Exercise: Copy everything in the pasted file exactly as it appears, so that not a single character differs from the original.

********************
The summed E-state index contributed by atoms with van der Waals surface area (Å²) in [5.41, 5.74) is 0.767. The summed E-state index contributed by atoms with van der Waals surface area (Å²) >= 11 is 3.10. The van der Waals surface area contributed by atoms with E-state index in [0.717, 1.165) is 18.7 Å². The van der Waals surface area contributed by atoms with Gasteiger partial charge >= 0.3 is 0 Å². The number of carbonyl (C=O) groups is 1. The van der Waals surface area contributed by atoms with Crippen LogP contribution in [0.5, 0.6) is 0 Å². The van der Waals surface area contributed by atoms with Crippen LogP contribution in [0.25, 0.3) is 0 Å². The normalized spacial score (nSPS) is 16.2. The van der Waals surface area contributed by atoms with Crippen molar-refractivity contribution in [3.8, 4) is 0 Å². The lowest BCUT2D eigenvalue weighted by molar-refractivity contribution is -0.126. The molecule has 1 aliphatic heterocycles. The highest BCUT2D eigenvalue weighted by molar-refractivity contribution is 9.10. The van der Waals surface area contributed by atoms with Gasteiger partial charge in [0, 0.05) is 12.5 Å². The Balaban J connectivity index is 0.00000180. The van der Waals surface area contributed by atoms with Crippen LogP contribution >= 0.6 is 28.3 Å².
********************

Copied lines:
The summed E-state index contributed by atoms with van der Waals surface area (Å²) in [5.41, 5.74) is 0.767. The summed E-state index contributed by atoms with van der Waals surface area (Å²) >= 11 is 3.10. The van der Waals surface area contributed by atoms with E-state index in [0.717, 1.165) is 18.7 Å². The van der Waals surface area contributed by atoms with Gasteiger partial charge >= 0.3 is 0 Å². The number of carbonyl (C=O) groups is 1. The van der Waals surface area contributed by atoms with Crippen LogP contribution in [0.5, 0.6) is 0 Å². The van der Waals surface area contributed by atoms with Crippen LogP contribution in [0.25, 0.3) is 0 Å². The normalized spacial score (nSPS) is 16.2. The van der Waals surface area contributed by atoms with Crippen molar-refractivity contribution in [3.8, 4) is 0 Å². The lowest BCUT2D eigenvalue weighted by molar-refractivity contribution is -0.126. The molecule has 1 aliphatic heterocycles. The highest BCUT2D eigenvalue weighted by molar-refractivity contribution is 9.10. The van der Waals surface area contributed by atoms with Gasteiger partial charge in [0, 0.05) is 12.5 Å². The Balaban J connectivity index is 0.00000180. The van der Waals surface area contributed by atoms with Crippen LogP contribution >= 0.6 is 28.3 Å².